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Lisa’s love affair with Jerseys reaps rewards

Lisa Broad developed a love and passion for the Jersey breed from quite a young age.

Growing up on the family farm instilled in her a love that has only gotten stronger as the years have progressed in fact, when Lisa was a teenager, she even gave up a spot in a representative netball team so she could continue to show cows on the weekend.

“I just love cows and it has always been about them,” Lisa said.

Lisa worked in the embryo collection field and was the first ever female Jersey classifier in Australia.
She is one of the few women to spend time on the Jersey Australia board in an official capacity and currently holds the position of vice president and chairperson of the breed development committee.

Farming with her husband Lynton and son Gavin, the family runs Broadlin Jerseys on 220 ha at Lockington.
The Broadlin name is synonymous with champion cows.

And there certainly have been a few over the years.

Echo Downs Silver Bubbles, a cow Lisa bred before marrying Lynton, caused a stir back in the mid 1990s when the American and Canadian judges of the Jersey Showcase crowned her back-to-back Grand 
Champion, gaining admirers worldwide. Silver Bubbles went on to become an extremely successful foundation cow in the Broadlin herd, producing 14 daughters. She died at 22 years of age, after spending her retirement years happily roaming the farm.

In recent times, Broadlin Illusion 2817 has been another great cow for the family. She was named Supreme Champion Jersey exhibit in 2015 and returned in 2018 to be named Reserve Senior Champion and Best Udder.

Illusion 2817 might now be retired from the show ring but her progeny is starting to shine and make its mark in the ring.
“The highlight for us this year was to have three of her daughters, Broadlin Illusion 3341-ET (now owned by the 
Easterbrook family,) Broadlin Illusion 3354-ET and Broadlin Illusion 3355-ET stand first, second and fourth  respectively in their class and that just gave me goose bumps,” Lisa said. 

“To think not only did we breed the mother, but successful generations on from her — she has been the cow that 
we’ve had most public comment on – her udder is just phenomenal.”

The Constance family has also done very well for the Broads. But not only does the family excel in showing cows, they have also had quite a bit of success in breeding bulls to enter AI too. 

They currently have five bulls in the system with strong daughter proofs, including Aussiegold, who is one of the 
first polled Australian bred bulls be used in Australia and worldwide. He has milking daughters in the US, South Africa, New Zealand and South America.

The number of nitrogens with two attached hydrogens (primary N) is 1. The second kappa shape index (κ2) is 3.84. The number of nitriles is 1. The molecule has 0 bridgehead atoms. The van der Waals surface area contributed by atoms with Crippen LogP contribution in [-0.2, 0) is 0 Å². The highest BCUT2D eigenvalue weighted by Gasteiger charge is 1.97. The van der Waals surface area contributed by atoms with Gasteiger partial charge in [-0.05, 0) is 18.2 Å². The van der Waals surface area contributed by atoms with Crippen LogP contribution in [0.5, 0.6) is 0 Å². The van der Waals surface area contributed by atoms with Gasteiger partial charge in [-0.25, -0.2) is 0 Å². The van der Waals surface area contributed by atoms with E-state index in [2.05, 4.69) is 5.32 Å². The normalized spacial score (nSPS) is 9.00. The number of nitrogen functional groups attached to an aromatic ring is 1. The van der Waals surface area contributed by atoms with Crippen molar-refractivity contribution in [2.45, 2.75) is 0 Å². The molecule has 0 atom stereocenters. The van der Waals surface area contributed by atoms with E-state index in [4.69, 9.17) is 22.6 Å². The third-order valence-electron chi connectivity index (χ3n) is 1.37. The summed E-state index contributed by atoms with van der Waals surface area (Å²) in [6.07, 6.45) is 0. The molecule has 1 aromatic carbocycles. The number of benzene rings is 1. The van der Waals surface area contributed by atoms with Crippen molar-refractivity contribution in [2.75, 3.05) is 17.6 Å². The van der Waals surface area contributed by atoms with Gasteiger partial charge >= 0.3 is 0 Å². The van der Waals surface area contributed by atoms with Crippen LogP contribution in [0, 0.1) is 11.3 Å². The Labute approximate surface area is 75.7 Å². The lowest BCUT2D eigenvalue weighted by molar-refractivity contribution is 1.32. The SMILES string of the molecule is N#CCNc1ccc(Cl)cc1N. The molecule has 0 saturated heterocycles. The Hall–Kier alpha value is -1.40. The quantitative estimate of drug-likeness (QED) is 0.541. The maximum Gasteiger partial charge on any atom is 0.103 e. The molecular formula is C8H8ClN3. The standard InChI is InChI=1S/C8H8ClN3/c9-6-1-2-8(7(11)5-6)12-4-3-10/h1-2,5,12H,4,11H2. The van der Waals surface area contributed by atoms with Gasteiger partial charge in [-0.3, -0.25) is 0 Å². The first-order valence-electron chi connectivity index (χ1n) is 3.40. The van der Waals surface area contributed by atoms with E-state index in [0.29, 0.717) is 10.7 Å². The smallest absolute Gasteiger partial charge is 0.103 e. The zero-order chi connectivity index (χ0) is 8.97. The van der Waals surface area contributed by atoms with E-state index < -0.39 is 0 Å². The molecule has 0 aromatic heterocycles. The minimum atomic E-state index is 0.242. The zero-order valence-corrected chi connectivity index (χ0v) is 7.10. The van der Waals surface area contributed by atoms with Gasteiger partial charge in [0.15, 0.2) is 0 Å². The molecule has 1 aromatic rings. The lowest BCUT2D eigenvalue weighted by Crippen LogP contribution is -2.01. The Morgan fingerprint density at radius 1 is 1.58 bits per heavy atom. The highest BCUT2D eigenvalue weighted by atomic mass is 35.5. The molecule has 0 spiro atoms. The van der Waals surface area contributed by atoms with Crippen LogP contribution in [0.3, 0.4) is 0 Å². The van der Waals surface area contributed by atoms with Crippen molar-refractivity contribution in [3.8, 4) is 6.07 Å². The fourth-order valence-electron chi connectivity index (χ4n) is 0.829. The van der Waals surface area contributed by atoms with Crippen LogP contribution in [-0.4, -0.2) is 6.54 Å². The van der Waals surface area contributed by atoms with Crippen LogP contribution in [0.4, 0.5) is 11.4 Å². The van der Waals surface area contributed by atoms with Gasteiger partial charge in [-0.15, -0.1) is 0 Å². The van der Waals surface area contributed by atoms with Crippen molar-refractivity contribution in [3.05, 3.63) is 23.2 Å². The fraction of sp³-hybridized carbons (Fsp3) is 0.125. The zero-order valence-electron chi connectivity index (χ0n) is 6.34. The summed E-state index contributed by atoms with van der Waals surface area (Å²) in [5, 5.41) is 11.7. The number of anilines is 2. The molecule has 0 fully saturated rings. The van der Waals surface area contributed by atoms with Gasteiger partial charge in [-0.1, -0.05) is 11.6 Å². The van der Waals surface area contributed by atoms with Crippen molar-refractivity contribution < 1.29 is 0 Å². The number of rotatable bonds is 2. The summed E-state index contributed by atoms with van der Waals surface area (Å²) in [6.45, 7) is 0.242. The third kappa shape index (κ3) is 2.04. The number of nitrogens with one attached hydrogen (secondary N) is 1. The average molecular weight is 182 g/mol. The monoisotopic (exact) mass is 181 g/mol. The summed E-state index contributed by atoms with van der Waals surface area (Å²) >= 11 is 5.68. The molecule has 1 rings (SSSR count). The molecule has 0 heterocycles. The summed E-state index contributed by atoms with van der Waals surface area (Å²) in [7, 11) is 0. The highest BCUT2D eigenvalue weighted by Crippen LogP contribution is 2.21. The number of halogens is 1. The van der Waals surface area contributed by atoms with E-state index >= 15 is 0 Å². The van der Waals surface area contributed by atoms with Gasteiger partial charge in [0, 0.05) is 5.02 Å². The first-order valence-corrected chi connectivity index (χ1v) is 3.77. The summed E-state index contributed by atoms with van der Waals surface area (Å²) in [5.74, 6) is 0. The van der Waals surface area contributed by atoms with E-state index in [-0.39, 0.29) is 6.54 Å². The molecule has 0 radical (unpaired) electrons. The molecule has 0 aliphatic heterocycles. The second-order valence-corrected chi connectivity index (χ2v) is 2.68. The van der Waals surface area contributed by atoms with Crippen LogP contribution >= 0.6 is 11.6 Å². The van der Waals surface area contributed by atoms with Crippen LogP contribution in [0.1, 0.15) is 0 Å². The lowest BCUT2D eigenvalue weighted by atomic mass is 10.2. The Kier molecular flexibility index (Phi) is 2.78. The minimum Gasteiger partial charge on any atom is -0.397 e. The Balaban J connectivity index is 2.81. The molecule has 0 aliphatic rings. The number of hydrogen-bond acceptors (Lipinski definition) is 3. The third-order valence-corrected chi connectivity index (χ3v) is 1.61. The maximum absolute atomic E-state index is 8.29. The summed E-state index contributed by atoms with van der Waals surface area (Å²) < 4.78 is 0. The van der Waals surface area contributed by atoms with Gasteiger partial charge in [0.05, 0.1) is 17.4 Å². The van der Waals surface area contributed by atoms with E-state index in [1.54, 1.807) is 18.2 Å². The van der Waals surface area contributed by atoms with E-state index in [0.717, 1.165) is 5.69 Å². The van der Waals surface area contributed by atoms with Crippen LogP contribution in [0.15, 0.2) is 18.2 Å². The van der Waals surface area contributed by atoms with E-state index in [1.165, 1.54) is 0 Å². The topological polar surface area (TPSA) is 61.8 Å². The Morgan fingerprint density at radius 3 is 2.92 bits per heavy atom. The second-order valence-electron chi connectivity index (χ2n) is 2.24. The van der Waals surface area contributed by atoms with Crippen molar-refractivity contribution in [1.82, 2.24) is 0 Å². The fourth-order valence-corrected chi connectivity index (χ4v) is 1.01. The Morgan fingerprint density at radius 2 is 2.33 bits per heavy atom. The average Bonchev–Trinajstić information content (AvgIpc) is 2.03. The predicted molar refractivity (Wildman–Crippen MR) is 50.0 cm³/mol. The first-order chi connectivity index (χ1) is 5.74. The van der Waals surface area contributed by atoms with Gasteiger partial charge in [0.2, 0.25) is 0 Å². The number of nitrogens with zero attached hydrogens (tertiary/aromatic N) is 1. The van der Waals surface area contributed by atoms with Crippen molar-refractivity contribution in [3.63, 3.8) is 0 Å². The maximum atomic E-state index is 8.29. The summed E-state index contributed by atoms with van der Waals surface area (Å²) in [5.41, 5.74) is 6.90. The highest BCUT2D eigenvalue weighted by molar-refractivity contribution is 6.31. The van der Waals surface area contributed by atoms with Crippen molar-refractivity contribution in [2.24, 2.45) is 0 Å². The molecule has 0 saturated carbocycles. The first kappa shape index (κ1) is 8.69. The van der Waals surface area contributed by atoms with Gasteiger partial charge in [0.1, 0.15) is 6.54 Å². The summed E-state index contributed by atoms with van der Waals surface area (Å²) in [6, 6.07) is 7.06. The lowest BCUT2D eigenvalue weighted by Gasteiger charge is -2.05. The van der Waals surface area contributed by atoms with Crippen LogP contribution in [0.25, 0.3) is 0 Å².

“To think we have daughters all over the world out of something we have produced here in Lockington is pretty awesome and a bit surreal actually,” Lisa said.

Flowerpower was used in the herd 30 years ago and created a sound foundation, while recent bulls like Astound, Vanahelm and Raceway have offered the complete package of type, production and strength.
And that’s where attention to breeding has paid off over the years.

Broadlin were recently honoured with a place on the Genetics Australia Honour Roll for their contribution to Jersey genetics.
“Breeding has always been about production, but keeping type in mind as well, and we would never keep a bull to 
sell to other dairy farmers that we weren’t prepared to use on our own cows,” Lisa said.

A dozen bulls are reared each year and each one is genomically tested.

“The criteria changes and the bar keeps rising every year for bulls to enter AI. Sometimes our animals might drop off and we have nothing and then we can be lucky enough to hit a green patch and that seems to be where we are at the moment,” Lisa said.

“It is an equally great feeling to breed a successful bull, but it is a different feeling to see something you own looking great and parading around the show ring — both are very proud moments for us.”

Despite Broadlins considerable success, the Broads and in particular Lisa, remain modest about their achievements.
“I guess when you sit back and look at it, I have done a bit over the years,” she smiled.
Lisa was awarded the inaugural Power of Women in Dairy Bette Hall award for 2019.

An emotional and ever-modest Lisa was surprised to receive the award. “You don’t do these things expecting 
to be recognised; cows have just been my life and my passion and I have been lucky enough to share that all with my family along the way,” she said.

Article courtsey of Crazycow. To find the full article, click here